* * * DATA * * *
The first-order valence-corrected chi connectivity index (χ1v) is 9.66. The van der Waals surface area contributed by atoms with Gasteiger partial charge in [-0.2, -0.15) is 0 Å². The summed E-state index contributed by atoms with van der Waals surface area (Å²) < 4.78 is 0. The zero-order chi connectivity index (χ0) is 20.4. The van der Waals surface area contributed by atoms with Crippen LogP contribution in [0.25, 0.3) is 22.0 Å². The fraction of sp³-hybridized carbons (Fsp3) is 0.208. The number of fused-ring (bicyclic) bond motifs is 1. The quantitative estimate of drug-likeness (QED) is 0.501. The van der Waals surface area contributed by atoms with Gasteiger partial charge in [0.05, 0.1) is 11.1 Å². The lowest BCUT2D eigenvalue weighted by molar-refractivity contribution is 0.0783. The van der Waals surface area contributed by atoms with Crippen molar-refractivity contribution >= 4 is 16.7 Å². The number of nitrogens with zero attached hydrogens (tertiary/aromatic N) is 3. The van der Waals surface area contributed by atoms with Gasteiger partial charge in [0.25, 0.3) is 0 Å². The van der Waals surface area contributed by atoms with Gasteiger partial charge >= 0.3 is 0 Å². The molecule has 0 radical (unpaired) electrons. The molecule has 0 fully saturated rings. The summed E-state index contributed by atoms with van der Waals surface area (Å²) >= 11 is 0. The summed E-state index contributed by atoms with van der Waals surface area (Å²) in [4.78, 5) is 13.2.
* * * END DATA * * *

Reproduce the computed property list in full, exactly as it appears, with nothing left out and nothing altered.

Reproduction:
The first-order valence-corrected chi connectivity index (χ1v) is 9.66. The van der Waals surface area contributed by atoms with Gasteiger partial charge in [-0.2, -0.15) is 0 Å². The summed E-state index contributed by atoms with van der Waals surface area (Å²) < 4.78 is 0. The zero-order chi connectivity index (χ0) is 20.4. The van der Waals surface area contributed by atoms with Crippen LogP contribution in [0.25, 0.3) is 22.0 Å². The fraction of sp³-hybridized carbons (Fsp3) is 0.208. The number of fused-ring (bicyclic) bond motifs is 1. The quantitative estimate of drug-likeness (QED) is 0.501. The van der Waals surface area contributed by atoms with Gasteiger partial charge in [0.05, 0.1) is 11.1 Å². The lowest BCUT2D eigenvalue weighted by molar-refractivity contribution is 0.0783. The van der Waals surface area contributed by atoms with Crippen molar-refractivity contribution >= 4 is 16.7 Å². The number of nitrogens with zero attached hydrogens (tertiary/aromatic N) is 3. The van der Waals surface area contributed by atoms with Gasteiger partial charge in [0.25, 0.3) is 0 Å². The van der Waals surface area contributed by atoms with Gasteiger partial charge >= 0.3 is 0 Å². The molecule has 0 radical (unpaired) electrons. The molecule has 0 fully saturated rings. The summed E-state index contributed by atoms with van der Waals surface area (Å²) >= 11 is 0. The summed E-state index contributed by atoms with van der Waals surface area (Å²) in [4.78, 5) is 13.2.